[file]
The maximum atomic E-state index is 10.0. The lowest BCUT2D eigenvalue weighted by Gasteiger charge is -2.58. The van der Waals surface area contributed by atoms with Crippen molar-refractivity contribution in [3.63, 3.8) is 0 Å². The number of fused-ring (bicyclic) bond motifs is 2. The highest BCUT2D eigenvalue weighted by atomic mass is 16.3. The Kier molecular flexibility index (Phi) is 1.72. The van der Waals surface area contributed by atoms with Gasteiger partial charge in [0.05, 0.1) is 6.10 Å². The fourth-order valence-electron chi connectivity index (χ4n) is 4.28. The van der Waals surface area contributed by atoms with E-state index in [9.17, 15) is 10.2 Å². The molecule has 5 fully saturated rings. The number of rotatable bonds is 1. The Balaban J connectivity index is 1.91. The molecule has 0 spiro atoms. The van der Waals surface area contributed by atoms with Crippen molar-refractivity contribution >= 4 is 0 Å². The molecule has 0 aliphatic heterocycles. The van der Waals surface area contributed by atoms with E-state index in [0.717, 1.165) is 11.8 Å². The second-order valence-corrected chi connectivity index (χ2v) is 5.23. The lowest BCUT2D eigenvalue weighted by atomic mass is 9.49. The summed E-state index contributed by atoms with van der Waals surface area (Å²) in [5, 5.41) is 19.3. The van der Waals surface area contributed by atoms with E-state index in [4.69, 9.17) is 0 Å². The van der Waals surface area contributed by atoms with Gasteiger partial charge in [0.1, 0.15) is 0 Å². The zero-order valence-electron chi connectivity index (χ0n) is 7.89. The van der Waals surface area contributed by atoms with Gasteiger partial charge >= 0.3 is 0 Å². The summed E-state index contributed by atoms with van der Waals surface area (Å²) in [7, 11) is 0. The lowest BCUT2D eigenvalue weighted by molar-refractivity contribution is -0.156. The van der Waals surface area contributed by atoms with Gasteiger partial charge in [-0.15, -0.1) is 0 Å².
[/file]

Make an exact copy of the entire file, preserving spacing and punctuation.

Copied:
The maximum atomic E-state index is 10.0. The lowest BCUT2D eigenvalue weighted by Gasteiger charge is -2.58. The van der Waals surface area contributed by atoms with Crippen molar-refractivity contribution in [3.63, 3.8) is 0 Å². The number of fused-ring (bicyclic) bond motifs is 2. The highest BCUT2D eigenvalue weighted by atomic mass is 16.3. The Kier molecular flexibility index (Phi) is 1.72. The van der Waals surface area contributed by atoms with Gasteiger partial charge in [0.05, 0.1) is 6.10 Å². The fourth-order valence-electron chi connectivity index (χ4n) is 4.28. The van der Waals surface area contributed by atoms with E-state index in [9.17, 15) is 10.2 Å². The molecule has 5 fully saturated rings. The number of rotatable bonds is 1. The Balaban J connectivity index is 1.91. The molecule has 0 spiro atoms. The van der Waals surface area contributed by atoms with Crippen molar-refractivity contribution >= 4 is 0 Å². The molecule has 0 aliphatic heterocycles. The van der Waals surface area contributed by atoms with E-state index in [0.717, 1.165) is 11.8 Å². The second-order valence-corrected chi connectivity index (χ2v) is 5.23. The lowest BCUT2D eigenvalue weighted by atomic mass is 9.49. The summed E-state index contributed by atoms with van der Waals surface area (Å²) in [5, 5.41) is 19.3. The van der Waals surface area contributed by atoms with E-state index in [4.69, 9.17) is 0 Å². The van der Waals surface area contributed by atoms with Gasteiger partial charge in [0.1, 0.15) is 0 Å². The zero-order valence-electron chi connectivity index (χ0n) is 7.89. The van der Waals surface area contributed by atoms with Gasteiger partial charge >= 0.3 is 0 Å². The summed E-state index contributed by atoms with van der Waals surface area (Å²) in [7, 11) is 0. The lowest BCUT2D eigenvalue weighted by molar-refractivity contribution is -0.156. The van der Waals surface area contributed by atoms with Gasteiger partial charge in [-0.15, -0.1) is 0 Å².